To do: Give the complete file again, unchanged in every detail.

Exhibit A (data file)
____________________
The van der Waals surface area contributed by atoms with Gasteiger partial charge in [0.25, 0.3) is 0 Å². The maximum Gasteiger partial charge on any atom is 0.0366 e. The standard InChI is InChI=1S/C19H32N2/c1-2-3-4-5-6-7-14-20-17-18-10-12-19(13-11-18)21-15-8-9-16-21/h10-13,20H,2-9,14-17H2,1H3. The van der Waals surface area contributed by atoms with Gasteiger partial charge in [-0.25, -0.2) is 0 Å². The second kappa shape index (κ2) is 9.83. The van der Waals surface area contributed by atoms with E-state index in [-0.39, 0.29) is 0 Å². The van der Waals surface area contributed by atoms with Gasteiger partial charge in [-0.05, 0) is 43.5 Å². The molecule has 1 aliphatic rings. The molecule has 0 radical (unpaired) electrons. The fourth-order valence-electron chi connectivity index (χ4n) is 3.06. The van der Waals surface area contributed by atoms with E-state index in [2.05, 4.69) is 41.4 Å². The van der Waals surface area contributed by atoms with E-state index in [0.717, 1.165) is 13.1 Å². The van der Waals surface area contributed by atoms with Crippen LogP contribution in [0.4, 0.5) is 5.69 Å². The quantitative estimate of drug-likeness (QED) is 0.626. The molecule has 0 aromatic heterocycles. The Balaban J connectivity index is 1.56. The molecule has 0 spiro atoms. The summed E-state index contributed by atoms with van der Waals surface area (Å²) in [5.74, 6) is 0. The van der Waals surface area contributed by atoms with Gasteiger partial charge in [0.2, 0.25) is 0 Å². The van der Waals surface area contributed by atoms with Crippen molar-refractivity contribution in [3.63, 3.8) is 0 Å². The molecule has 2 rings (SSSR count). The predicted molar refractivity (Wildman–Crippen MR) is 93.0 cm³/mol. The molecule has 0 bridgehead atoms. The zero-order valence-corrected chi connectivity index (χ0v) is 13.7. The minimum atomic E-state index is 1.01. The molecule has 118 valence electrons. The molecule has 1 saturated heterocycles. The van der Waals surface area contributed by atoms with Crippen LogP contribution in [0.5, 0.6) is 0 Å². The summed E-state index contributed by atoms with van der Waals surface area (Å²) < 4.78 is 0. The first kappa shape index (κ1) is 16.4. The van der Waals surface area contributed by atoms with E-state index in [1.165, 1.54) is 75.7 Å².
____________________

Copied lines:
The van der Waals surface area contributed by atoms with Gasteiger partial charge in [0.25, 0.3) is 0 Å². The maximum Gasteiger partial charge on any atom is 0.0366 e. The standard InChI is InChI=1S/C19H32N2/c1-2-3-4-5-6-7-14-20-17-18-10-12-19(13-11-18)21-15-8-9-16-21/h10-13,20H,2-9,14-17H2,1H3. The van der Waals surface area contributed by atoms with Gasteiger partial charge in [-0.25, -0.2) is 0 Å². The second kappa shape index (κ2) is 9.83. The van der Waals surface area contributed by atoms with E-state index in [-0.39, 0.29) is 0 Å². The van der Waals surface area contributed by atoms with Gasteiger partial charge in [-0.05, 0) is 43.5 Å². The molecule has 1 aliphatic rings. The molecule has 0 radical (unpaired) electrons. The fourth-order valence-electron chi connectivity index (χ4n) is 3.06. The van der Waals surface area contributed by atoms with E-state index in [2.05, 4.69) is 41.4 Å². The van der Waals surface area contributed by atoms with E-state index in [0.717, 1.165) is 13.1 Å². The van der Waals surface area contributed by atoms with Crippen LogP contribution in [0.4, 0.5) is 5.69 Å². The quantitative estimate of drug-likeness (QED) is 0.626. The molecule has 0 aromatic heterocycles. The Balaban J connectivity index is 1.56. The molecule has 0 spiro atoms. The summed E-state index contributed by atoms with van der Waals surface area (Å²) in [5.74, 6) is 0. The van der Waals surface area contributed by atoms with Gasteiger partial charge in [0.2, 0.25) is 0 Å². The van der Waals surface area contributed by atoms with Crippen molar-refractivity contribution in [3.63, 3.8) is 0 Å². The molecule has 2 rings (SSSR count). The predicted molar refractivity (Wildman–Crippen MR) is 93.0 cm³/mol. The molecule has 0 bridgehead atoms. The zero-order valence-corrected chi connectivity index (χ0v) is 13.7. The minimum atomic E-state index is 1.01. The molecule has 118 valence electrons. The molecule has 1 saturated heterocycles. The van der Waals surface area contributed by atoms with Crippen LogP contribution in [0.5, 0.6) is 0 Å². The summed E-state index contributed by atoms with van der Waals surface area (Å²) < 4.78 is 0. The first kappa shape index (κ1) is 16.4. The van der Waals surface area contributed by atoms with E-state index in [1.165, 1.54) is 75.7 Å².